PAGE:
A documentation of my preservation and preparation of local foods as I work through the seasons. This will serve as a reference tool for me in the future and as a sharing guide for family and friends...and anyone else interested. Hopefully, I can offer some useful methods, tips and recipes to share with everyone--be they novice or pro--and encourage them to join me in the exciting world of preserving and cooking with local foods.

Wednesday, April 17, 2013


My Norwegian heritage makes this a traditional dessert for holidays.  It's actually a porridge and can be enjoyed for breakfast or as a first course for a hearty Winter meal.  It's always a treat prepared in any manner.
With butter and cinnamon sugar atop--
mmmm--so comforting!
2 sticks butter
3/4 cup flour
Melt butter in large pan. Mix in flour and cook until bubbly. Stir constantly.

In another container heat 1 quart whole milk and 1 cup 1/2 & 1/2. Bring to a boil and gradually add to above mixture. Cook until thick. Add 3/4 cup sugar and cook and stir a bit longer.
Serve with sugar, cinnamon and butter
Hint:  Start the milk mixture first since that takes longer to come to a boil.

Sprouting Seeds

Sprouting seeds and grains increases their vitamin and carotene content.  It activates helpful enzymes, neutralizes enzyme inhibitors and inactivates carcinogens.  They are an excellent aid to digestion.  Most any organic seeds or grains can be sprouted and they can be used in a variety of ways--atop salads, sandwiches and vegetable dishes;  in soups, stews and casseroles; and added to breads and baked goods.  They should be eaten both raw and lightly steamed; overconsumption of raw sprouts can irritate the stomach.  Sprouting is simple:  Put grains in a mason jar with a screen for the top.  Add filtered water and soak the grains overnight.  Continue to rinse and drain the grains by setting the jar at an angle so water leaks out and air can circulate.  The grains should be kept moist, not soaking in water.  They will begin to sprout in 3-4 days.  Continue rinsing and draining until they reach their desired height for you.  Store them in the fridge.
 Rinsing a "cornucopia" of seeds

Monday, March 18, 2013

My Food Bible

I was gifted this book over ten years ago by one of my organic farmers, Diane Leonhardt of Natures Little Farms.  It is Nourishing Traditions  by Sally Fallon.  I have since kept it handy, used it as my main resource for nutrition and tried many of the food processes and recipes in it.  Lately, I have revisited this book to read it cover-to-cover as a refresher course.  I am so glad to rediscover what a treasure trove this book is for a healthy lifestyle.  I have recommitted myself to the ingredients and methods she describes.  (My more-recent blogs are an indication.)  I recommend this book for anyone striving for excellent health.  At the very least, your health will greatly improve by eliminating the refined-foods we have become accustomed to in our diets, and following her advice.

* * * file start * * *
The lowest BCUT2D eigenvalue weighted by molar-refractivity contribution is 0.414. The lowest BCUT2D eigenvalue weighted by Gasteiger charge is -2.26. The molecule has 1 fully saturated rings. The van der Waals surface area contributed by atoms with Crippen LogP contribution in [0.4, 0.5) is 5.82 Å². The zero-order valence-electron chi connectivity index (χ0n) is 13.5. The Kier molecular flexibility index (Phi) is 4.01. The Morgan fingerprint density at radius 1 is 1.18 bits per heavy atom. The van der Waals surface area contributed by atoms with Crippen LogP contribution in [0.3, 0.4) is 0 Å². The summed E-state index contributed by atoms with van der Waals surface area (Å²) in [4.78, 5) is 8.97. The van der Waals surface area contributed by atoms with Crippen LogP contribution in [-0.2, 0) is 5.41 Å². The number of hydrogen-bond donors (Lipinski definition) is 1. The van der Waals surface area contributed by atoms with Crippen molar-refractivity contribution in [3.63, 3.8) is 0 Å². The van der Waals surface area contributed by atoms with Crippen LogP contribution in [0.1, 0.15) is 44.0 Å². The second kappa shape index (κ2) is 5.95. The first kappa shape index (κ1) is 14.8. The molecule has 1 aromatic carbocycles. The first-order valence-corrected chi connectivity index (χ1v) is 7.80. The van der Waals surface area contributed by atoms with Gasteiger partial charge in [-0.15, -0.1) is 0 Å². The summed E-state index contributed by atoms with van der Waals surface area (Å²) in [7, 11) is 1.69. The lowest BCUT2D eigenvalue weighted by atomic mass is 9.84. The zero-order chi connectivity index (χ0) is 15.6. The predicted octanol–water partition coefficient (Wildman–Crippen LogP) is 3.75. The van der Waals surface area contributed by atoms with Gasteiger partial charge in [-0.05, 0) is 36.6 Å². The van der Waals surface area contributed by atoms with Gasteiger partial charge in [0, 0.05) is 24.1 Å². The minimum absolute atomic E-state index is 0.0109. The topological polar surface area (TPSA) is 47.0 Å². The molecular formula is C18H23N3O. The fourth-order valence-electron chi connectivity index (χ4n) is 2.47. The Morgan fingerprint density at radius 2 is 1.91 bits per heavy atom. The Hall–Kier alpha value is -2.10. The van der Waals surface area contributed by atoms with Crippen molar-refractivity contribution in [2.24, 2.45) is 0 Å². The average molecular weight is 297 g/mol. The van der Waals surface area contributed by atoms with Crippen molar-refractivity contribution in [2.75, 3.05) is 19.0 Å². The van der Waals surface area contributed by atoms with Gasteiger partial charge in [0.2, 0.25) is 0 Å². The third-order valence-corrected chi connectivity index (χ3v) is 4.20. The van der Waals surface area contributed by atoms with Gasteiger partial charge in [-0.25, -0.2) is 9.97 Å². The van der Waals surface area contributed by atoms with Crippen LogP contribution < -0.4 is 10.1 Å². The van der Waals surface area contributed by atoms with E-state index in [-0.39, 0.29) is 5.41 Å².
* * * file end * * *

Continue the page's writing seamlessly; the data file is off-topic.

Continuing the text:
I never tire of reading the tips and tales she offers in the
page margins  They provide endless "aha" moments! 


I've always been aware that sugar is bad, but my sweet tooth has kept me blissfully ignorant of just how bad refined sugar is for our bodies.  Here is a partial list of the diseases and conditions that medical journals blame on sugar: heart disease, kidney disease, liver disease, diabetes, hyperactivity, coffee and tobacco cravings, behavioral problems, violent tendencies, poor concentration, obesity, tooth decay, and more! 
Admittedly, many of my recipes on this blog include refined sugar.  For my part, I plan to relegate those recipes to the "special event's only" menu.  I will experiment by replacing the sugar in them with honey or maple syrup.  Not all recipes will work, but I'm looking forward to improved health and stamina without a daily dose of sugar lurking in my diet.
My replacements

Sunday, March 17, 2013

Healthy Beverages

I've discovered three very healthy beverages.  They all have sort of a tart-like, refreshing taste and are sooooo good for you!

Beet Kvass   This drink is loaded with nutrients, is a blood tonic, aids digestion, cleanses the liver, gives regularity, treats kidney stones               
Put 3 medium or 2 large chopped up, peeled, organic beets in a 2-quart container.  Add 1/4 cup whey and 1 Tablespoon sea salt.  Cover securely, then fill to top with filtered water.  Keep at room temp for 2 days, then transfer to fridge.  When most is drunk, you can fill again with filtered water and set at room temp for 2 days.  Then refrigerate and drink.  Discard after this and start over.

Kambucha  This drink aids the body's natural cleansing process, boosts the immune system and is a proven prophylactic against cancer and other degenerative diseases.  It is delicious and refreshing on a hot day.

3 quarts filtered water
1 cup sugar
4 organic black tea bags
1/2 cup kombucha (health food store or online)
1 kombucha mushroom (GEM cultures)
Bring water to boil.  Add sugar, salt and simmer until dissolved.  Remove from heat, add tea bags and steep until cool.  Remove tea bags and add 1/2 cup kombucha.  Put mushroom on top.  Cover with light towel and leave at room temp for 8 days.  Remove mushroom and store in refrigerator.  (Save 1/2 cup of liquid and mushroom for another batch.)

Kefir  This drink is a natural antibiotic with beneficial yeast.

2 cups whole milk, non-homogenized
1/2 cup cream
1 Tablespoon kefir grains or one package powdered kefir
  (GEM cultures or www.cheesemaking.com)
Combine milk and cream and bring to room temperature.  Add kefir, stir well, cover with light cloth and let sit at room temp overnight.  Strain kefir if using grains.  Store in refrigerator.  If re-using grains, rinse and store in refrigerator for several weeks or freezer for several months.